November 2020

Extend your (virtual) hand to new lawyers

One of the things I enjoy most about being involved in professional organizations like the MSBA is the opportunity they provide to interact with a wide variety of people I would not otherwise encounter in my practice, and get to know them on a personal level. It is fascinating to learn where people come from, why they became lawyers, and how their careers developed; I also enjoy hearing about their lives outside the law. Often the most interesting tidbits of information surface while huddled around the coffee counter in the 15 minutes before a meeting is scheduled to start. 

Unfortunately, the opportunity to interact informally with our colleagues and friends is yet another casualty of covid-19. To be sure, while our new “virtual reality” has (thankfully) enabled most of us to continue to work and to be active in professional organizations, it can have a tremendous negative impact on our ability to make and cultivate personal connections. Things that have happened organically in the past now require more intentionality and effort. And, if I—a more “seasoned” member of the bar—feel this way, can you even imagine how a new lawyer who does not already have established connections in the bar must feel?

By the time this column is in print, I will have had the honor of welcoming the newest members of the bar to the legal profession. For quite some time I have been mulling over what to share with the new lawyers at their swearing-in ceremony on October 30, 2020. I will proudly congratulate them on their achievement and tell them that they are entering a profession that values trustworthiness, civility, and hard work. I will also tell them that as a member of this profession they have a duty to uphold the ideals of equal justice, access to justice, and the rule of law.   

But I know I also need to acknowledge the tremendous obstacles these newest members of the bar have already encountered, and will likely continue to face, as they embark on their professional lives. From taking the bar examination while wearing a mask and social distancing to securing employment at a time when many law firms are laying off attorneys rather than hiring new ones, these new lawyers are navigating a world full of challenges that many of us never faced or even imagined. 

While the MSBA is not able to eradicate many of the challenges facing new lawyers, we can certainly help lessen one of them—the challenge of cultivating professional relationships. Even in a “remote” world, the MSBA can provide opportunities to make the personal connections that are so vital to a successful and meaningful legal career. And, just so it is clear, when I say the MSBA can do this, I mean you—our members.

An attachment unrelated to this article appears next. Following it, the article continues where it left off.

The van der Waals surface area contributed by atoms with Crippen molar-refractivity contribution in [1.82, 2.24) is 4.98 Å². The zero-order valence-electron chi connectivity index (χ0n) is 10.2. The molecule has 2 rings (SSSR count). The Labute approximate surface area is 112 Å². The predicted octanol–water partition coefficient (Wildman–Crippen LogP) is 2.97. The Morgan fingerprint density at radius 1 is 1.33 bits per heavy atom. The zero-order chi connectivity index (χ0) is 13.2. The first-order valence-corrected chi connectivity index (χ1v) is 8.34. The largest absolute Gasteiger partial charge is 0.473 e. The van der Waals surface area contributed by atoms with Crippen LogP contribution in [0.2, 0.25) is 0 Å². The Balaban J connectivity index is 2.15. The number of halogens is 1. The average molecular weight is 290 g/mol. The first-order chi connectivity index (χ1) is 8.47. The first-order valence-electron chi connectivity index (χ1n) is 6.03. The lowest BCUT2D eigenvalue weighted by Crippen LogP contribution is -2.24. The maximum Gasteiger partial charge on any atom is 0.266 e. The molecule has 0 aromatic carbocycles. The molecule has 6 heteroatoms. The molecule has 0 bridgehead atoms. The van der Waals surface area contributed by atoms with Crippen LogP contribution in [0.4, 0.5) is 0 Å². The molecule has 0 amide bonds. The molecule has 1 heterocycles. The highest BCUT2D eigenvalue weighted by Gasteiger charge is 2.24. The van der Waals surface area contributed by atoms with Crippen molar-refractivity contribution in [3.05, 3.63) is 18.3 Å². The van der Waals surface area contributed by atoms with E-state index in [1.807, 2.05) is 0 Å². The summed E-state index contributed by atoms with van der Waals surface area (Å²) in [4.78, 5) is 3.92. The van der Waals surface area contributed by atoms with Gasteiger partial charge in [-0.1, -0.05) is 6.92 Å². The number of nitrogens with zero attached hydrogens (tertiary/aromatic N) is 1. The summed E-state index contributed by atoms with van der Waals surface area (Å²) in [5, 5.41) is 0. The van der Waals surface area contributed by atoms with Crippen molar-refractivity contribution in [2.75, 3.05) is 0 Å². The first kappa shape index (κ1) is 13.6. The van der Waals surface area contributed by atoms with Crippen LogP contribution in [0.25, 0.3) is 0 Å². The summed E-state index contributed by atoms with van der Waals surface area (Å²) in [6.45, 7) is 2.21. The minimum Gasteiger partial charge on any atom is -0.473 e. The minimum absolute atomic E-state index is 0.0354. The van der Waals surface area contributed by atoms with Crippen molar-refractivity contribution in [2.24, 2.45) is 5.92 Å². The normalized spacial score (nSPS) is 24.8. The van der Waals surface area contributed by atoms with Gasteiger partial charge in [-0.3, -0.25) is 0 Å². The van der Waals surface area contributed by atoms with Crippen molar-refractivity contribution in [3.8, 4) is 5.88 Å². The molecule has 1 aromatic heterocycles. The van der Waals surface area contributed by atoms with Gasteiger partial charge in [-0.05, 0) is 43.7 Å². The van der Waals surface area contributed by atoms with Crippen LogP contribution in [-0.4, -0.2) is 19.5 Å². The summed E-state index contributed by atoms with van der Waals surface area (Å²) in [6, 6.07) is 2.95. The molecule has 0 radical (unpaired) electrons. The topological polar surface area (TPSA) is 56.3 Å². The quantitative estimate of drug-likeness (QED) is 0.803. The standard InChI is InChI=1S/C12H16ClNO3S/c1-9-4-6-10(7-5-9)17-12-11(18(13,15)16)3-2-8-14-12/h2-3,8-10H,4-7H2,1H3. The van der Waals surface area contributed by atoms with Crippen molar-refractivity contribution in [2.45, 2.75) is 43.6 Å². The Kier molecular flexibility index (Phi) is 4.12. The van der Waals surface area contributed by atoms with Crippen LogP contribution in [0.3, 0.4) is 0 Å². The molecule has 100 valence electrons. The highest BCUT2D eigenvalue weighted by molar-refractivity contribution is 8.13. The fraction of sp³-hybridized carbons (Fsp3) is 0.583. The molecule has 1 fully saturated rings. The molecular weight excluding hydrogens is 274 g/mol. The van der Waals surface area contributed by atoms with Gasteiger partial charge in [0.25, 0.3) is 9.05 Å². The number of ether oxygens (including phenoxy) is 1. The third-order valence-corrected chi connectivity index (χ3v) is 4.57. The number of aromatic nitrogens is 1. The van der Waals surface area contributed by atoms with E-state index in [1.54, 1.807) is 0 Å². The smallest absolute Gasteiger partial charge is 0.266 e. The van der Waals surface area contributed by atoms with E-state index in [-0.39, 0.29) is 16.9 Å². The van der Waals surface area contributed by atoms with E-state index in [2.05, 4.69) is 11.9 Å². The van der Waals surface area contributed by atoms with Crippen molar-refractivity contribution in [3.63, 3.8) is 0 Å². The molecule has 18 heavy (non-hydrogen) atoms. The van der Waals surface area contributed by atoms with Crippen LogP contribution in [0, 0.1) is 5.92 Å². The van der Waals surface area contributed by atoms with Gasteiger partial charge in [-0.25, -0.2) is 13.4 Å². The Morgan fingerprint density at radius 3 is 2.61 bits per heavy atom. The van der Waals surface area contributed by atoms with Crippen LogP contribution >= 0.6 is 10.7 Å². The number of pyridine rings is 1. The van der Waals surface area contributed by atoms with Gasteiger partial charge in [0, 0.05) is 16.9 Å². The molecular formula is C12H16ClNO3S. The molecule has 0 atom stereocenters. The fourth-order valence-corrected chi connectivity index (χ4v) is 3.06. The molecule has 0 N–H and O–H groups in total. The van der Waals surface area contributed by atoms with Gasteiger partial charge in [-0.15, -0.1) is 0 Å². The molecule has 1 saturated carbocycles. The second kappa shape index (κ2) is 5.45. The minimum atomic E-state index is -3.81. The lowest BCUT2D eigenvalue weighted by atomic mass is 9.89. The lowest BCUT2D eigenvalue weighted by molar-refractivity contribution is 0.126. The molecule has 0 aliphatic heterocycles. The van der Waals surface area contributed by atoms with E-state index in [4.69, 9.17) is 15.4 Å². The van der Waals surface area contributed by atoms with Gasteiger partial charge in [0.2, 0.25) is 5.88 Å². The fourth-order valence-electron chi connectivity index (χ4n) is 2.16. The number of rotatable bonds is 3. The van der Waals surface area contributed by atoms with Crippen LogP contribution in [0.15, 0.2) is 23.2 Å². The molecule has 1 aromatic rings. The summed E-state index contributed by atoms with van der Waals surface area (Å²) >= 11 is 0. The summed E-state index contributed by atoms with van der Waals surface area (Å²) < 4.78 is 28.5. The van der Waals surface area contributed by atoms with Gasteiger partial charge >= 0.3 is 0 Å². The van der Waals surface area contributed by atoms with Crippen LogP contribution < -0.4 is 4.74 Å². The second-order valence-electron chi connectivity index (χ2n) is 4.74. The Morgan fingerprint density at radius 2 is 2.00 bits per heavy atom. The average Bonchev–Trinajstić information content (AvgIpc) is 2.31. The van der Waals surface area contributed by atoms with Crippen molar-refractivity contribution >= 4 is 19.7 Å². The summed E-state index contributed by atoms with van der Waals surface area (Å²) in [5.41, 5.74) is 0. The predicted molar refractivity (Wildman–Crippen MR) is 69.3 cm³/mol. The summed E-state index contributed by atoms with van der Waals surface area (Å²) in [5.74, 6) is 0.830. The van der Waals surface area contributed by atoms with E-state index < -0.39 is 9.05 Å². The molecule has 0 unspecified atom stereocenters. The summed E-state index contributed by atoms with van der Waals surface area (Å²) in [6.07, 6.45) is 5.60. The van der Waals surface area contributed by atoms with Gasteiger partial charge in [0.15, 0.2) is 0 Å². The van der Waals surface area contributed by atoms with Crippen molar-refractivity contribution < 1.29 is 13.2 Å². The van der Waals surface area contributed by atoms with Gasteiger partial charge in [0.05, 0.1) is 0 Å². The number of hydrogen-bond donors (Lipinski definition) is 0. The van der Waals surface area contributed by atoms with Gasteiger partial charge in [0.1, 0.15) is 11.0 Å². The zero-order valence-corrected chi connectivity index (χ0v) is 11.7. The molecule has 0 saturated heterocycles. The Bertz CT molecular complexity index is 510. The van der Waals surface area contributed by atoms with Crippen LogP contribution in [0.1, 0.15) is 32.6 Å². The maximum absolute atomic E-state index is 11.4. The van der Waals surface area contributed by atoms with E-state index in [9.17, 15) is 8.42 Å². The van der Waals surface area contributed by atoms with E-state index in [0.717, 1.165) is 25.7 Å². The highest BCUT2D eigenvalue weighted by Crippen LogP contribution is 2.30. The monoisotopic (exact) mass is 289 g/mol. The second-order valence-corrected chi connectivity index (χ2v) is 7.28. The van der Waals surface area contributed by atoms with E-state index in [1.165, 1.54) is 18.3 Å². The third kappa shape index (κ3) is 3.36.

I ask each of you to reflect on what it was like when you were first admitted to the bar and to think about what would have helped you at that time to feel welcomed into the profession. Then be creative on how you can strive to provide those opportunities to new lawyers at a time when there is very little ability to strike up a casual conversation while grabbing a cup of coffee and waiting for a meeting to start. 

This is not a significant ask. It is actually very simple. Invite a newly admitted lawyer in your firm to attend a virtual MSBA committee or section meeting with you. Watch for announcements of new lawyers joining firms or hanging out their own shingle in your community, and offer to meet them for coffee or lunch (socially distanced, of course). If you see a new name on a committee list, make a phone call to introduce yourself and get to know the new person. I can say with the utmost confidence that even the smallest effort by you as a member of MSBA to reach out to a new lawyer will be well-received. Based on my own experience, I believe you, in turn, will also personally benefit from making this connection. 

Together, let’s model the MSBA’s commitment to civility by reaching out to welcome and get to know our new colleagues and share with them the value and importance of membership that we have all enjoyed. Our future depends on it. 

Dyan Ebert is a partner at the central Minnesota firm of Quinlivan & Hughes, P.A., where she served as CEO from 2003-2010 and 2014-2019. She also served on the board of directors of Minnesota CLE from 2012-2019. 

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